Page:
produced. This emission limitation has appliThe ilaring or combustion of any refinery cation only to those sulfite mills that install process gas stream or any other process gas waste liquor recovery systems for water pollustream that contains sulfur compounds tion control or other purposes. The installameasured as hydrogen sulfide can be limited tion of a recovery system can result in signifito a concentration of 10 grains per 100 stand cant sulfur oxides emissions if not properly ard cubic feet (23 gm/100scm) of gas. This designed. For sulfite mills with existing limitation on combustion of process gas re
recovery systems, a sulfur oxides emission lates to the control of sulfur oxide emissions
limitation of 20 pounds per air-dried ton (9
kg./metric ton) of pulp may be more reasonthat would result from burning untreated process gas from refinery operations or coke able due to economic considerations. ovens containing hydrogen sulfide and other
4.0 CONTROL OF ORGANIC COMPOUNDS sulfur compounds. Hydrogen sulfide emis
EMISSIONS sions can be controlled by requiring incineration or other equally effective means for all
The following emission limitations are process units. Approximately 95 to 99 percent applicable to the principal stationary source of the sulfur compounds must be removed of organic compound emissions. Reducing from the process gas stream to meet this total organic compound emissions will reduce emission limitation. It may be appropriate photochemical oxidant formation. Such conto consider exemption of very small units trol of organic compound emissions may which economically may not be able to appropriately be considered in areas where achieve this level of control.
application of the Federal motor vehicle 3.2 Sulfuric acid plants. The emissions of emission standards will not produce the sulfur dioxide from sulfuric acid plants can emission reductions necessary for attainment be limited to 6.5 pounds per ton (3.25
(3.25 and maintenance of the national ambient kg./metric ton) of 100 percent acid produced
oduced. air quality standards for photochemical oxi
dants. These emission limitations emphasize This emission limitation is equivalent to an
reduction of total organic compound emisoverall so, to so, conversion efficiency of 99.5
sions, rather than substitution of “nonpercent or a stack gas concentation of about
reactive" or "less reactive” organic com250 to 550 p.p.m. of sulfur dioxide, by volume,
pounds for those already in use, because there depending on the strength of the feed gas.
is evidence that very few organic compounds 3.3 Sulfur recovery plants. The emission of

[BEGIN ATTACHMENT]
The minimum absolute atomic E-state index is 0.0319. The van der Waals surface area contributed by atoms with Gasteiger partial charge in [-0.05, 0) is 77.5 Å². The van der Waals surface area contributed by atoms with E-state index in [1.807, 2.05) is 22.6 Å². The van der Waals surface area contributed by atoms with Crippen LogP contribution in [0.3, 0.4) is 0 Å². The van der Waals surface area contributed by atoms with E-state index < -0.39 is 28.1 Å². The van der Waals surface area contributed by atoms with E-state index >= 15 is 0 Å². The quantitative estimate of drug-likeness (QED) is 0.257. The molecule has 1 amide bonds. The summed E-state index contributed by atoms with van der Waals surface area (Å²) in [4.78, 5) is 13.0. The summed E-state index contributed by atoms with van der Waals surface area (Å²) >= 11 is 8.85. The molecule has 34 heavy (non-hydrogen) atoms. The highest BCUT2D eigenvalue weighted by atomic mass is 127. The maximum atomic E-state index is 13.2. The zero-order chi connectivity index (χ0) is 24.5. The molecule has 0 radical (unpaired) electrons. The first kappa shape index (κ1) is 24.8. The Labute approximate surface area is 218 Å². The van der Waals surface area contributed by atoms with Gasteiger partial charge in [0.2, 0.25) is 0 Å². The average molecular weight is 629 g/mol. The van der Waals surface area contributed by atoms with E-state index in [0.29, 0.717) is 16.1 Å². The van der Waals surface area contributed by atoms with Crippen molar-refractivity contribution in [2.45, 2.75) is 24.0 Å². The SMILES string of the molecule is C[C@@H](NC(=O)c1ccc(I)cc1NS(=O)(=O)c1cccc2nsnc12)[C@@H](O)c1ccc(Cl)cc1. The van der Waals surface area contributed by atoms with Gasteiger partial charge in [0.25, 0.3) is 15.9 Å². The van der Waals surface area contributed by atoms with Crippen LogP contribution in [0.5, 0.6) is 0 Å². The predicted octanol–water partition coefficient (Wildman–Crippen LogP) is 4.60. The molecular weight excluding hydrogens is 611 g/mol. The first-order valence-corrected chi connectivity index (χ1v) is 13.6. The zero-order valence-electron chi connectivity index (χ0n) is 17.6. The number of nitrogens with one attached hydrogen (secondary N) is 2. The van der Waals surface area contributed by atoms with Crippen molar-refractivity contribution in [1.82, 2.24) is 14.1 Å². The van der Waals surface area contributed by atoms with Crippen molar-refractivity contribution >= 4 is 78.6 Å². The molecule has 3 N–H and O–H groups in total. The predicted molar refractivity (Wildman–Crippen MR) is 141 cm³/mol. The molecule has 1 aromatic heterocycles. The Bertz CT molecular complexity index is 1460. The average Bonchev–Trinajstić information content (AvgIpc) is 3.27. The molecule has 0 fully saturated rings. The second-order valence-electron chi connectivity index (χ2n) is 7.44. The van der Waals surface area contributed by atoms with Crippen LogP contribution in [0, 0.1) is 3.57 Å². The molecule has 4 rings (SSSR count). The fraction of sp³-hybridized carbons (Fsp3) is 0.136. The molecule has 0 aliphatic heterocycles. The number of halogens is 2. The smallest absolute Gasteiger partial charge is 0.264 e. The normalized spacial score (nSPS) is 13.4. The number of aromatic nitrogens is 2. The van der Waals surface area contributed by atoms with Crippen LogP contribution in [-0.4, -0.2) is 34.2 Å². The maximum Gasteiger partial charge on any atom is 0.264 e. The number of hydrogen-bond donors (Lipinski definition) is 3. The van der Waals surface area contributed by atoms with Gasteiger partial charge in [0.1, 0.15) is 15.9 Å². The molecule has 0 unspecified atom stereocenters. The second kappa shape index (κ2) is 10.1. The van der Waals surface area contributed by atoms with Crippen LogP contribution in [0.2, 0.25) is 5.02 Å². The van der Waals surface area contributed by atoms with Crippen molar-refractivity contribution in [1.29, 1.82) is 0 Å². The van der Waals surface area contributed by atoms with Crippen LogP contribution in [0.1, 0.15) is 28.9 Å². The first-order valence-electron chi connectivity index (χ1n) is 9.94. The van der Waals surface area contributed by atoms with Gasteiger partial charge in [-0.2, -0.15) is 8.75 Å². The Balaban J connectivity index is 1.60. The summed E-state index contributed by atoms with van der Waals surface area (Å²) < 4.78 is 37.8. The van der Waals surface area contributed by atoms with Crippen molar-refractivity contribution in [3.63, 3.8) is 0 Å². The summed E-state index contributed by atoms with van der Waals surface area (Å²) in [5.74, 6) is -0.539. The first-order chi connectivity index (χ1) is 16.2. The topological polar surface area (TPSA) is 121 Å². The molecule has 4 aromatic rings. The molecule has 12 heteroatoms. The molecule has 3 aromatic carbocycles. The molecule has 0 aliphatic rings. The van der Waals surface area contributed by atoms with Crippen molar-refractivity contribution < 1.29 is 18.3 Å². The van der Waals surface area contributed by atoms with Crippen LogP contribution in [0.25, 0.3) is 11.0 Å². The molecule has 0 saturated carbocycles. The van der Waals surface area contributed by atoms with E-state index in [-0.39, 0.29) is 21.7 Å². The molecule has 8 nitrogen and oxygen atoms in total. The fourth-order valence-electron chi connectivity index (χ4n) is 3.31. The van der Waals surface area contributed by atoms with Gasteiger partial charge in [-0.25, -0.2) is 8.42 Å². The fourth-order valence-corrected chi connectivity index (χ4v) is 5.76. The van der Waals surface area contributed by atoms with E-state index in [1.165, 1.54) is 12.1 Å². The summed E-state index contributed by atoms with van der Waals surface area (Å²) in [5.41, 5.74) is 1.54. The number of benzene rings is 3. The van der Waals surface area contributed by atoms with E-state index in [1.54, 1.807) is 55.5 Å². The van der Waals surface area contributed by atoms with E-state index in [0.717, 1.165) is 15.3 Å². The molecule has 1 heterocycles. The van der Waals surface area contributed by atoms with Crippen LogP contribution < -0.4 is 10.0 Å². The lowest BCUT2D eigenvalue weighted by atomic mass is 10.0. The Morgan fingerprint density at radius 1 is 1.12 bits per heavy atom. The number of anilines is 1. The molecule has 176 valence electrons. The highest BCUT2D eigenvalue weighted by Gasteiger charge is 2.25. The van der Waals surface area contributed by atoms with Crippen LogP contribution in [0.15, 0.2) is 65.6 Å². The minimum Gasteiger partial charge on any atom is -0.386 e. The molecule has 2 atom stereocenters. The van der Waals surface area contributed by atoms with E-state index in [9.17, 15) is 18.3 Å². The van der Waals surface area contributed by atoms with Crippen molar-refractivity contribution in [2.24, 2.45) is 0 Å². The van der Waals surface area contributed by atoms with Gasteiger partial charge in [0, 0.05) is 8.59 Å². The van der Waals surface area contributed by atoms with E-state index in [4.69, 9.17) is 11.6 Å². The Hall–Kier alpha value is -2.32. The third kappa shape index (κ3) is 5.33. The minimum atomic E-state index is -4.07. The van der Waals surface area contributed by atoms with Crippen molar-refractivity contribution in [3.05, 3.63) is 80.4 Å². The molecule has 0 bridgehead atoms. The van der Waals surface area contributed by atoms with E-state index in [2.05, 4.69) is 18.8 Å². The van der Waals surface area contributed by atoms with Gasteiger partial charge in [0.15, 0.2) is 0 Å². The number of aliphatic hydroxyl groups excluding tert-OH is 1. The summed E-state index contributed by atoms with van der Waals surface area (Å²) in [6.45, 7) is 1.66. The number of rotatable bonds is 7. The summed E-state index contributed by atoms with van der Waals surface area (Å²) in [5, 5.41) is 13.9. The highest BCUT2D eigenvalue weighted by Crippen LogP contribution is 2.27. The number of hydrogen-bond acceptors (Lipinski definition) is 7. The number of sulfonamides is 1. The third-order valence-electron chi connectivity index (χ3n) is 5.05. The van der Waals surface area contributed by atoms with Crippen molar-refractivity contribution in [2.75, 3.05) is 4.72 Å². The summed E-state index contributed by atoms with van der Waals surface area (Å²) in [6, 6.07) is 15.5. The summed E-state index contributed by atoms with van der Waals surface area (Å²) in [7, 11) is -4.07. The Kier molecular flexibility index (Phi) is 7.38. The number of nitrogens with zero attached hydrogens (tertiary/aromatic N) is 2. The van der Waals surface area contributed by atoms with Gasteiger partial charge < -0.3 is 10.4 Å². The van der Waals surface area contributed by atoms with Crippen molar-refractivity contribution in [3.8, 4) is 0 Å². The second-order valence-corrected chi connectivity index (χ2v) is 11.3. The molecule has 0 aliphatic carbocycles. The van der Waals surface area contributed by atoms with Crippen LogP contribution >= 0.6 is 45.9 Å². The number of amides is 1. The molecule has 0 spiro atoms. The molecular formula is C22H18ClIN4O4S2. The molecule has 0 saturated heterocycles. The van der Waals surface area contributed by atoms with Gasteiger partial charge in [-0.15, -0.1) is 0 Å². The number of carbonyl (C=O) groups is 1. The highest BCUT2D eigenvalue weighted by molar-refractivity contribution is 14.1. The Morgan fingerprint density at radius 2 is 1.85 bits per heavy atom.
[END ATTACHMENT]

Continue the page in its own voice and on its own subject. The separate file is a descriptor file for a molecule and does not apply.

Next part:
are photochemically nonreactive. Substitusulfur oxides, calculated as sulfur dioxide,
tion may be useful, however, where it would from a sulfur recovery plant can be limited
result in a clearly evident decrease in reactivto 0.01 pound (kg.) per pound (kg.) of sul
ity and thus tend to reduce photochemical fur processed. Approximately 99.5 percent of
oxidant formation. The extent to which the sulfur processed must be recovered to
application of these emission limitations meet this limitation. Existing plants typi
would reduce photochemical oxidant formacally recover 90 to 97 percent of the sulfur. This emission limitation corresponds to a
tion in a given air quality control region will
depend on the “mix” of emission sources in sulfur dioxide concentration of about 1,300
the region. These limitations are separable, p.p.m., by volume.
i.e., one or more portions can be considered, 3.4 Nonferrous smelters. Technology is available to limit emission of sulfur oxides,
as necessary. calculated as sulfur dioxide, from primary
4.1 Storage of volatile organic compounds.
The storage of volatile organic compounds nonferrous smelters according to the follow
in any stationary tank, reservoir or other ing equations:
container of more than 40,000 gallons (150,000 Copper smelters: Y=0.2X.
liters) can be in a pressure tank capable of Zinc smelters: Y=0.564X0.85.
maintaining working pressures sufficient at Lead smelters: Y=0.98X0.77.
all times to prevent vapor or gas loss to the Where:
atmosphere. If this cannot be done, the tank X=Total sulfur fed to smelter (lb./hr.). can be equipped with a vapor loss control
Y=Sulfur Dioxide Emissions (lb./hr.). device such as: These emission limitations are equivalent to (a) A floating roof, consisting of a ponremoval of about 90 percent of the input-sul- toon type, double deck type roof or internal